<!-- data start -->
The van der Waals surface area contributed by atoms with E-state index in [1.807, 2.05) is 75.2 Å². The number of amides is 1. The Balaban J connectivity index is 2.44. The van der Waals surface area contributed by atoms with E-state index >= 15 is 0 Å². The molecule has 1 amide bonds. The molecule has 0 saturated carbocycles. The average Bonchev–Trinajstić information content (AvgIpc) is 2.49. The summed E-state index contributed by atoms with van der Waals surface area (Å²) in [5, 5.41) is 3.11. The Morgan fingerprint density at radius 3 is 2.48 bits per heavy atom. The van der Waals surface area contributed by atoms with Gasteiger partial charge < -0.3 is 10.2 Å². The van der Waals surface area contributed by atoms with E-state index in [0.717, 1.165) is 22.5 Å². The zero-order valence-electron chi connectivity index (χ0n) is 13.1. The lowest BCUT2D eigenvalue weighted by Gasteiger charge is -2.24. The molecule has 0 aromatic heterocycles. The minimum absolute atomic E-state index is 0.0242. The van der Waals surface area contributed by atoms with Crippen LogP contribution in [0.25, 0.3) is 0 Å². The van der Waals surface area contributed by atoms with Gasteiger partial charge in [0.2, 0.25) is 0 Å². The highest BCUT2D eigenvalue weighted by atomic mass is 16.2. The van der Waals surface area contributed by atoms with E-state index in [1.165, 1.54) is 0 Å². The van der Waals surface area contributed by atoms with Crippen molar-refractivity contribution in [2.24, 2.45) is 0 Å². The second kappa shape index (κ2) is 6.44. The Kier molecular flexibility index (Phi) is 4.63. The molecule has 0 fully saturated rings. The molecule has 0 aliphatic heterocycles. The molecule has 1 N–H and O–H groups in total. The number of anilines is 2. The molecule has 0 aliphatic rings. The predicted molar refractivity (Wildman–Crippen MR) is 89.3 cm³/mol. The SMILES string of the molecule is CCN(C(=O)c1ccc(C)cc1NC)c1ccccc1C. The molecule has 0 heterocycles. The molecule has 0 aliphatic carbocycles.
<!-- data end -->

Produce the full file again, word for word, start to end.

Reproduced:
The van der Waals surface area contributed by atoms with E-state index in [1.807, 2.05) is 75.2 Å². The number of amides is 1. The Balaban J connectivity index is 2.44. The van der Waals surface area contributed by atoms with E-state index >= 15 is 0 Å². The molecule has 1 amide bonds. The molecule has 0 saturated carbocycles. The average Bonchev–Trinajstić information content (AvgIpc) is 2.49. The summed E-state index contributed by atoms with van der Waals surface area (Å²) in [5, 5.41) is 3.11. The Morgan fingerprint density at radius 3 is 2.48 bits per heavy atom. The van der Waals surface area contributed by atoms with Gasteiger partial charge < -0.3 is 10.2 Å². The van der Waals surface area contributed by atoms with E-state index in [0.717, 1.165) is 22.5 Å². The zero-order valence-electron chi connectivity index (χ0n) is 13.1. The lowest BCUT2D eigenvalue weighted by Gasteiger charge is -2.24. The molecule has 0 aromatic heterocycles. The minimum absolute atomic E-state index is 0.0242. The van der Waals surface area contributed by atoms with Crippen LogP contribution in [0.25, 0.3) is 0 Å². The van der Waals surface area contributed by atoms with Gasteiger partial charge in [0.2, 0.25) is 0 Å². The highest BCUT2D eigenvalue weighted by atomic mass is 16.2. The van der Waals surface area contributed by atoms with E-state index in [1.165, 1.54) is 0 Å². The van der Waals surface area contributed by atoms with Crippen molar-refractivity contribution in [2.24, 2.45) is 0 Å². The second kappa shape index (κ2) is 6.44. The Kier molecular flexibility index (Phi) is 4.63. The molecule has 0 fully saturated rings. The molecule has 0 aliphatic heterocycles. The molecule has 1 N–H and O–H groups in total. The number of anilines is 2. The molecule has 0 aliphatic rings. The predicted molar refractivity (Wildman–Crippen MR) is 89.3 cm³/mol. The SMILES string of the molecule is CCN(C(=O)c1ccc(C)cc1NC)c1ccccc1C. The molecule has 0 heterocycles. The molecule has 0 aliphatic carbocycles.